Baltimore Health Commissioner Tells FDA Panel That Cold Medicines Are Dangerous for Children Under Age Six

Dr. Joshua M. Sharfstein, a pediatrician and the Baltimore Health Commissioner told a Food and Drug Administration (FDA) advisory panel that cough and cold medicines don’t work and are dangerous for children under six years of age. He attributed lax FDA regulations as the reason that pharmaceutical companies are allowed to market drugs to the parents of young children—even though there is no proof that the drugs are effective and there is growing evidence of related illnesses and deaths.

Sharfstein is part of a group of pediatricians trying to convince the FDA to stop drug manufacturers from marketing cough and cold medicines to the parents of young children.

Last week, drug manufacturers voluntarily pulled cold and cough medicines by Tylenol, Little Colds, Triaminic, Pediacare, and Robitussin for infants, toddlers, and young children. Manufacturers cited concerns that parents might give too big a dose to their children who are younger than six years of age. Labels provided on the medicines withdrawn suggest that parents ask a doctor for advice regarding dosage.

The CDC says that since 2005, some 1500 toddlers and infants have been taken to hospital emergency rooms because of an adverse reaction to taking cold medication.

The FDA says that there have been 54 reported infant fatalities attributed to decongestants. Antihistamines reportedly caused 69 child deaths.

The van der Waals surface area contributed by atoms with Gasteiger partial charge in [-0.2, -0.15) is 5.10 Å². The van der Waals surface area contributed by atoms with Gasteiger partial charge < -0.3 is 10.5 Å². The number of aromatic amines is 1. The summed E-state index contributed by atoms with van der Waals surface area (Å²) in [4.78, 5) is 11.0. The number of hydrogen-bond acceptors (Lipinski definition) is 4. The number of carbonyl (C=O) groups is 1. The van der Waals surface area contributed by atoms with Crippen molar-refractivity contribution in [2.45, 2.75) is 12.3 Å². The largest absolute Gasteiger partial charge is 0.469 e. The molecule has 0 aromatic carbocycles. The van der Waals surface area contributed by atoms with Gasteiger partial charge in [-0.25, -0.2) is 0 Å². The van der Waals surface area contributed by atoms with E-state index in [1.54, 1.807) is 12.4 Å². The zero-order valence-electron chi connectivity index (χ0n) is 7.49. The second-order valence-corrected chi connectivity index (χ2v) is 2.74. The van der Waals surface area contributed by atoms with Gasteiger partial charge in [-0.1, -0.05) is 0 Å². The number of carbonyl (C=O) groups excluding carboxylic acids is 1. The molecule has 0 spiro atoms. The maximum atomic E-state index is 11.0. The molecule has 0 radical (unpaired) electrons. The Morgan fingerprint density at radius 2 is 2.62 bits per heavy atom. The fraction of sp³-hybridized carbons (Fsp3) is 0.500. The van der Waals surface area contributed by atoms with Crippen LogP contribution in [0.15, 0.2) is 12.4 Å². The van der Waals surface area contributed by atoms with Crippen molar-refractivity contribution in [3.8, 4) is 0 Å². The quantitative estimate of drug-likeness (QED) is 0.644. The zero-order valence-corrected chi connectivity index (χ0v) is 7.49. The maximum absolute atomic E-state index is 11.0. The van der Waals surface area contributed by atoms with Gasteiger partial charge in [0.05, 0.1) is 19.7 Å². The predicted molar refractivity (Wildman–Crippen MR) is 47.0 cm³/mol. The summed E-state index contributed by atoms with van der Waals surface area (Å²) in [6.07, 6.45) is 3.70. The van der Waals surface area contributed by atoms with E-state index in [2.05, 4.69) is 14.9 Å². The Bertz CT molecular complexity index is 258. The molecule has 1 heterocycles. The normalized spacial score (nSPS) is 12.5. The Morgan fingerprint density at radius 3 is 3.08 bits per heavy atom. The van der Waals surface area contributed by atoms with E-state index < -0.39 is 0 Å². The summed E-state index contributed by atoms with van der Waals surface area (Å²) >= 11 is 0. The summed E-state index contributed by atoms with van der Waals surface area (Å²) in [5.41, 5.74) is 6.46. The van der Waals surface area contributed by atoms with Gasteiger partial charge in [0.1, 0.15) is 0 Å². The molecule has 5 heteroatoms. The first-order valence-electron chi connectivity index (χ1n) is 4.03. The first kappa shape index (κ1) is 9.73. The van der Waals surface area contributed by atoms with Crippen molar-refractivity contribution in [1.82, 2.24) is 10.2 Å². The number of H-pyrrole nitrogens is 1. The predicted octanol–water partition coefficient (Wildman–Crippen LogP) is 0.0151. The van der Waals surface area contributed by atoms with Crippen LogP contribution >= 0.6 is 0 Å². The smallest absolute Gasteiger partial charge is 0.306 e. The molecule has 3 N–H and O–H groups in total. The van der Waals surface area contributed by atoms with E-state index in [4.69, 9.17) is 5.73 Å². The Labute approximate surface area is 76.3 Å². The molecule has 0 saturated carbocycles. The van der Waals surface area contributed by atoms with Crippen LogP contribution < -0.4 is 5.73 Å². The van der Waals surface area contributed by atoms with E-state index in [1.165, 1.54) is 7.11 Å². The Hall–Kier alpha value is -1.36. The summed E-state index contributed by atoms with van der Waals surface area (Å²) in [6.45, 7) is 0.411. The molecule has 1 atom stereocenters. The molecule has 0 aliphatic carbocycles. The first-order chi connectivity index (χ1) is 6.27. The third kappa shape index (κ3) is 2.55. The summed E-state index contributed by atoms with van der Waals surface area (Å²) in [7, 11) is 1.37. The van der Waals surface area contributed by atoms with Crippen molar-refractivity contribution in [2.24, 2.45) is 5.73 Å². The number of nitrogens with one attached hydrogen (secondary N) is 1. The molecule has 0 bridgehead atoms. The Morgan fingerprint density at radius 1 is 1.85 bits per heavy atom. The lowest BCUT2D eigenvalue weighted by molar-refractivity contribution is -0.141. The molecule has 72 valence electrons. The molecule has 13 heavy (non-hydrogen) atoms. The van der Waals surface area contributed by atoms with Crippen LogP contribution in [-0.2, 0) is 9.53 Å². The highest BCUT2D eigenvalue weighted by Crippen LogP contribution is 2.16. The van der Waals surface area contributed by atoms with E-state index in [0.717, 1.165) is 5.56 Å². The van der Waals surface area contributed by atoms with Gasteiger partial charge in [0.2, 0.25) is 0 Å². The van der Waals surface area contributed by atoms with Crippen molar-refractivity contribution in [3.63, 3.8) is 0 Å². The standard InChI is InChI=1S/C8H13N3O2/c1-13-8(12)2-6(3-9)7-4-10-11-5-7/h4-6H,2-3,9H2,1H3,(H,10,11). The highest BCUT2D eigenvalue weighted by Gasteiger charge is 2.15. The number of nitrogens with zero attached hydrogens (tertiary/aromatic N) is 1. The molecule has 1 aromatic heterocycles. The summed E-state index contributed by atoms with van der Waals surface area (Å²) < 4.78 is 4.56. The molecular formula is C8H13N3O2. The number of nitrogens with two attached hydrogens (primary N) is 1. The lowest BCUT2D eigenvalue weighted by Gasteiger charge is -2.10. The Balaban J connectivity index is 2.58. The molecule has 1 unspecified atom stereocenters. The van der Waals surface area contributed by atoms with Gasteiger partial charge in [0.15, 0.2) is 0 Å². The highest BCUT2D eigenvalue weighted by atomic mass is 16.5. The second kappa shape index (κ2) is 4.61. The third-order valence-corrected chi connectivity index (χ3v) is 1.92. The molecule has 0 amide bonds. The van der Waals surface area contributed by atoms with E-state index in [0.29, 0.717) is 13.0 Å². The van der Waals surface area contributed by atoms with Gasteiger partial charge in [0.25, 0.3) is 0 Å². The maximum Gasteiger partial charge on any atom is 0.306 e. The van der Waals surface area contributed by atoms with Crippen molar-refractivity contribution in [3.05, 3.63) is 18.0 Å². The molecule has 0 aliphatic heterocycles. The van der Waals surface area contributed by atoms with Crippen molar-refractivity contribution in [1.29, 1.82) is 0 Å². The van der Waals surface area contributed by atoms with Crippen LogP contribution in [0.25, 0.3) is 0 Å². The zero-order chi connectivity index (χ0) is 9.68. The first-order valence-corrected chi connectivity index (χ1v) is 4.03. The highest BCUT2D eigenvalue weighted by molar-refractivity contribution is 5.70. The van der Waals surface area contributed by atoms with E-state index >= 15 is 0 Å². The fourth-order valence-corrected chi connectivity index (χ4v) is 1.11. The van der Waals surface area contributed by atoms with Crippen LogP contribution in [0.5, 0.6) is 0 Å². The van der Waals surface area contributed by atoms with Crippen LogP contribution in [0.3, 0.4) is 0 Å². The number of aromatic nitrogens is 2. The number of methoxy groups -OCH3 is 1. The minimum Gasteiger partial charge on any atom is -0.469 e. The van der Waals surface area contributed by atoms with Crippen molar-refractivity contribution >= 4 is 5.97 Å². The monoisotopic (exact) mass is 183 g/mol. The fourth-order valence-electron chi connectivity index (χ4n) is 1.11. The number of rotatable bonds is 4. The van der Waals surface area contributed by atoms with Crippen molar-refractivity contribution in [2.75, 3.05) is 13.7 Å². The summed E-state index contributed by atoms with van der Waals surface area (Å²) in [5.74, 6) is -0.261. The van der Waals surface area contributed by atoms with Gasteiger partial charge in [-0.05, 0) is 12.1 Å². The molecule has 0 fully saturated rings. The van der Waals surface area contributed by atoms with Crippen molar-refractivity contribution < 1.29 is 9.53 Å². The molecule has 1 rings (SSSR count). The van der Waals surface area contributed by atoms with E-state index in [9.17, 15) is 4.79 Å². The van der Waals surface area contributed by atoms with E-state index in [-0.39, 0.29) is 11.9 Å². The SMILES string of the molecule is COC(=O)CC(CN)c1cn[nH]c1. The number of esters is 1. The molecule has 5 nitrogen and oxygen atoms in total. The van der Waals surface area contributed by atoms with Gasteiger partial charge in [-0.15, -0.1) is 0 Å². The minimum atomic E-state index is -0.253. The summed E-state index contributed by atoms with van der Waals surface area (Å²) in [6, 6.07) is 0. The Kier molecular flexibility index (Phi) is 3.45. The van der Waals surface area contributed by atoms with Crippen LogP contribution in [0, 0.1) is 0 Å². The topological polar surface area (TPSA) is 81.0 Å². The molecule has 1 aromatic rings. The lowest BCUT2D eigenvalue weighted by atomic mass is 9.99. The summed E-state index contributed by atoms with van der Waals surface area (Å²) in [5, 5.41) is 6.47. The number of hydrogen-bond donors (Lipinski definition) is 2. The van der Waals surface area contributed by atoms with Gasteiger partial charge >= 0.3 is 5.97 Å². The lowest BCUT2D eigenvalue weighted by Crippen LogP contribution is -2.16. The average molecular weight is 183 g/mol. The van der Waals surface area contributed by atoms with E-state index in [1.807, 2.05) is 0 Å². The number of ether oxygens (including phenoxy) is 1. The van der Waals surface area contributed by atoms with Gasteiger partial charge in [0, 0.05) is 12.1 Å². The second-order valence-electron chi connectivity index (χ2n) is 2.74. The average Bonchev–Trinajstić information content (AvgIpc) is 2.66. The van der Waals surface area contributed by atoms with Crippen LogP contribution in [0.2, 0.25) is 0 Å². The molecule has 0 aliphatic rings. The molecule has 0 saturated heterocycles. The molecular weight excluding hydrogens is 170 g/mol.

Two months ago, federal health officials recommended that the “ask the doctor” directive be replaced with a warning not to give the medication to children younger than 2 unless specifically instructed on how to do so by a pediatrician.

If you suspect that your child may have gotten sick or died because of a dangerous drug or because a drug manufacturer did not provide the correct instructions on the dosage to give your child, you should speak to an experienced products liability attorney in Maryland or Washington D.C.

The drug manufacturer is legally obligated to reasonably protect all consumers and must include safety warnings of any potential side effects. A drug manufacturer can also be held liable for personal injury if it markets the drug in a way that misrepresents it.

Sharfstein makes case to ban cold remedies, Baltimore Sun, October 18, 2007
Child deaths lead to FDA hearing on cough, cold meds, CNN, October 17, 2007

Related Web Resources:

What Parents and Caregivers Need to Know: OTC Cough and Cold Medicines and Children, Consumer Healthcare Products Association
Drug Facts Label

To schedule your free consultation with one of our experienced products liability lawyers, contact Lebowitz & Mzhen today.

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